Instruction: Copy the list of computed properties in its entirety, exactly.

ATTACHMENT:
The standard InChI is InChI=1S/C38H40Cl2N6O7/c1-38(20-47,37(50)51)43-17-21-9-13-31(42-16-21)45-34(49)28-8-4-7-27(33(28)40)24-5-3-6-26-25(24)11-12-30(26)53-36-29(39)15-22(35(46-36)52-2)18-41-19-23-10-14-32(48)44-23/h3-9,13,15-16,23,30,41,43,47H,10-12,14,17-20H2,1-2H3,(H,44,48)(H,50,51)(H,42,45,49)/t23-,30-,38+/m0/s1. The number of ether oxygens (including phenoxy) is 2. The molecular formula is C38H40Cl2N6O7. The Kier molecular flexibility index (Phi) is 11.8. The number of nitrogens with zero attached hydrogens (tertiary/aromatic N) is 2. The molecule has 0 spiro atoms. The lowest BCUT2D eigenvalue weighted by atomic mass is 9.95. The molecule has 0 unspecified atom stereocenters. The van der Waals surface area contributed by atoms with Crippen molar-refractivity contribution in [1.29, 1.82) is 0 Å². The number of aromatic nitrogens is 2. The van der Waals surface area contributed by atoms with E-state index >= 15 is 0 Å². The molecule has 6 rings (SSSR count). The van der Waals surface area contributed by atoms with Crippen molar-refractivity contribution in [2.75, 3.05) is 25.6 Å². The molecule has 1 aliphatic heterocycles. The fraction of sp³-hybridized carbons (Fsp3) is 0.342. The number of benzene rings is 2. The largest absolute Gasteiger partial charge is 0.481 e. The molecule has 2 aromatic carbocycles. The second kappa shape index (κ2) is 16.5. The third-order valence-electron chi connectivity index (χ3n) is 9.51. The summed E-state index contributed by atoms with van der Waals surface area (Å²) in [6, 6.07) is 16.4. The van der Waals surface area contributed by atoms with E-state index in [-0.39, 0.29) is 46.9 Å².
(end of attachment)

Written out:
The standard InChI is InChI=1S/C38H40Cl2N6O7/c1-38(20-47,37(50)51)43-17-21-9-13-31(42-16-21)45-34(49)28-8-4-7-27(33(28)40)24-5-3-6-26-25(24)11-12-30(26)53-36-29(39)15-22(35(46-36)52-2)18-41-19-23-10-14-32(48)44-23/h3-9,13,15-16,23,30,41,43,47H,10-12,14,17-20H2,1-2H3,(H,44,48)(H,50,51)(H,42,45,49)/t23-,30-,38+/m0/s1. The number of ether oxygens (including phenoxy) is 2. The molecular formula is C38H40Cl2N6O7. The Kier molecular flexibility index (Phi) is 11.8. The number of nitrogens with zero attached hydrogens (tertiary/aromatic N) is 2. The molecule has 0 spiro atoms. The lowest BCUT2D eigenvalue weighted by atomic mass is 9.95. The molecule has 0 unspecified atom stereocenters. The van der Waals surface area contributed by atoms with Crippen molar-refractivity contribution in [1.29, 1.82) is 0 Å². The number of aromatic nitrogens is 2. The van der Waals surface area contributed by atoms with E-state index >= 15 is 0 Å². The molecule has 6 rings (SSSR count). The van der Waals surface area contributed by atoms with Crippen molar-refractivity contribution in [2.75, 3.05) is 25.6 Å². The molecule has 1 aliphatic heterocycles. The fraction of sp³-hybridized carbons (Fsp3) is 0.342. The number of benzene rings is 2. The largest absolute Gasteiger partial charge is 0.481 e. The molecule has 2 aromatic carbocycles. The second kappa shape index (κ2) is 16.5. The third-order valence-electron chi connectivity index (χ3n) is 9.51. The summed E-state index contributed by atoms with van der Waals surface area (Å²) in [6, 6.07) is 16.4. The van der Waals surface area contributed by atoms with E-state index in [-0.39, 0.29) is 46.9 Å².